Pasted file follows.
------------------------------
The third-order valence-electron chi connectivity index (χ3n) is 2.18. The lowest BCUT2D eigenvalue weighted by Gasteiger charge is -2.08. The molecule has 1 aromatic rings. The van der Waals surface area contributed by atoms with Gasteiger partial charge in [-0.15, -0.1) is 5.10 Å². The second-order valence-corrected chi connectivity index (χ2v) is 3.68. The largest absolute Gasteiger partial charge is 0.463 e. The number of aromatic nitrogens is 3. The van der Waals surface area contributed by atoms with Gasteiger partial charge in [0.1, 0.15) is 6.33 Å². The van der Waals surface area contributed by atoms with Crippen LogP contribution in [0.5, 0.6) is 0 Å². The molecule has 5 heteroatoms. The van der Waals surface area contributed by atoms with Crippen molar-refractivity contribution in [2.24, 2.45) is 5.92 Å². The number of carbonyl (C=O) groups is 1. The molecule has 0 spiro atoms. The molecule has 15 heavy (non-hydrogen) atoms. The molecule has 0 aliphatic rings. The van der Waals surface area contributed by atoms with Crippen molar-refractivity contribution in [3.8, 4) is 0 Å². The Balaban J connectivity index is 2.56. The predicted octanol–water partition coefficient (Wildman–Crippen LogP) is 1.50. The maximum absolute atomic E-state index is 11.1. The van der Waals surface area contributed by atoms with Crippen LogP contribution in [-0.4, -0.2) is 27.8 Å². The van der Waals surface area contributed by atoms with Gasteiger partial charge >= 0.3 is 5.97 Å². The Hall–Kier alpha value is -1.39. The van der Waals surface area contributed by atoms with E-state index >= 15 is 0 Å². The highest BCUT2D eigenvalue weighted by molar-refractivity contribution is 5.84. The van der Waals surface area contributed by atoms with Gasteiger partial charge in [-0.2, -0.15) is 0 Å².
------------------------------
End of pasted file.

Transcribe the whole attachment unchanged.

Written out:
The third-order valence-electron chi connectivity index (χ3n) is 2.18. The lowest BCUT2D eigenvalue weighted by Gasteiger charge is -2.08. The molecule has 1 aromatic rings. The van der Waals surface area contributed by atoms with Gasteiger partial charge in [-0.15, -0.1) is 5.10 Å². The second-order valence-corrected chi connectivity index (χ2v) is 3.68. The largest absolute Gasteiger partial charge is 0.463 e. The number of aromatic nitrogens is 3. The van der Waals surface area contributed by atoms with Gasteiger partial charge in [0.1, 0.15) is 6.33 Å². The van der Waals surface area contributed by atoms with Crippen LogP contribution in [0.5, 0.6) is 0 Å². The molecule has 5 heteroatoms. The van der Waals surface area contributed by atoms with Crippen molar-refractivity contribution in [2.24, 2.45) is 5.92 Å². The number of carbonyl (C=O) groups is 1. The molecule has 0 spiro atoms. The molecule has 15 heavy (non-hydrogen) atoms. The molecule has 0 aliphatic rings. The van der Waals surface area contributed by atoms with Crippen molar-refractivity contribution in [3.8, 4) is 0 Å². The Balaban J connectivity index is 2.56. The predicted octanol–water partition coefficient (Wildman–Crippen LogP) is 1.50. The maximum absolute atomic E-state index is 11.1. The van der Waals surface area contributed by atoms with Crippen LogP contribution in [-0.4, -0.2) is 27.8 Å². The van der Waals surface area contributed by atoms with Gasteiger partial charge >= 0.3 is 5.97 Å². The Hall–Kier alpha value is -1.39. The van der Waals surface area contributed by atoms with E-state index >= 15 is 0 Å². The highest BCUT2D eigenvalue weighted by molar-refractivity contribution is 5.84. The van der Waals surface area contributed by atoms with Gasteiger partial charge in [-0.2, -0.15) is 0 Å².